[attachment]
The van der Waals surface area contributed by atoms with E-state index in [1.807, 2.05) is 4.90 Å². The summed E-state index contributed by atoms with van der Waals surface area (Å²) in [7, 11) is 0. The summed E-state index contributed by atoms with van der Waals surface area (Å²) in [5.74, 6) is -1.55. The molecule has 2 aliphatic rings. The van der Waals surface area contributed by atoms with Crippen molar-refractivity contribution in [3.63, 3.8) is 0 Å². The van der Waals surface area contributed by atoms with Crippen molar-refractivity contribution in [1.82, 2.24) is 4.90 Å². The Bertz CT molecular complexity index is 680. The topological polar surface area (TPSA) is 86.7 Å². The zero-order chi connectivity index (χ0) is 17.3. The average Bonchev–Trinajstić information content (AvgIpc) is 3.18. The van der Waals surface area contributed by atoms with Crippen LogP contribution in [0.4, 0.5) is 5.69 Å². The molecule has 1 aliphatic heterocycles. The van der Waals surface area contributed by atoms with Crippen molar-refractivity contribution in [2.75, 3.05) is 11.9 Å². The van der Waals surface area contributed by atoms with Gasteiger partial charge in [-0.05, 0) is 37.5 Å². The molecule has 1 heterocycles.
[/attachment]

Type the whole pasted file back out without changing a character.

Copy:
The van der Waals surface area contributed by atoms with E-state index in [1.807, 2.05) is 4.90 Å². The summed E-state index contributed by atoms with van der Waals surface area (Å²) in [7, 11) is 0. The summed E-state index contributed by atoms with van der Waals surface area (Å²) in [5.74, 6) is -1.55. The molecule has 2 aliphatic rings. The van der Waals surface area contributed by atoms with Crippen molar-refractivity contribution in [3.63, 3.8) is 0 Å². The van der Waals surface area contributed by atoms with Crippen molar-refractivity contribution in [1.82, 2.24) is 4.90 Å². The Bertz CT molecular complexity index is 680. The topological polar surface area (TPSA) is 86.7 Å². The zero-order chi connectivity index (χ0) is 17.3. The average Bonchev–Trinajstić information content (AvgIpc) is 3.18. The van der Waals surface area contributed by atoms with Crippen LogP contribution in [0.4, 0.5) is 5.69 Å². The molecule has 1 aliphatic heterocycles. The van der Waals surface area contributed by atoms with Crippen molar-refractivity contribution in [2.75, 3.05) is 11.9 Å². The van der Waals surface area contributed by atoms with Gasteiger partial charge in [-0.05, 0) is 37.5 Å². The molecule has 1 heterocycles.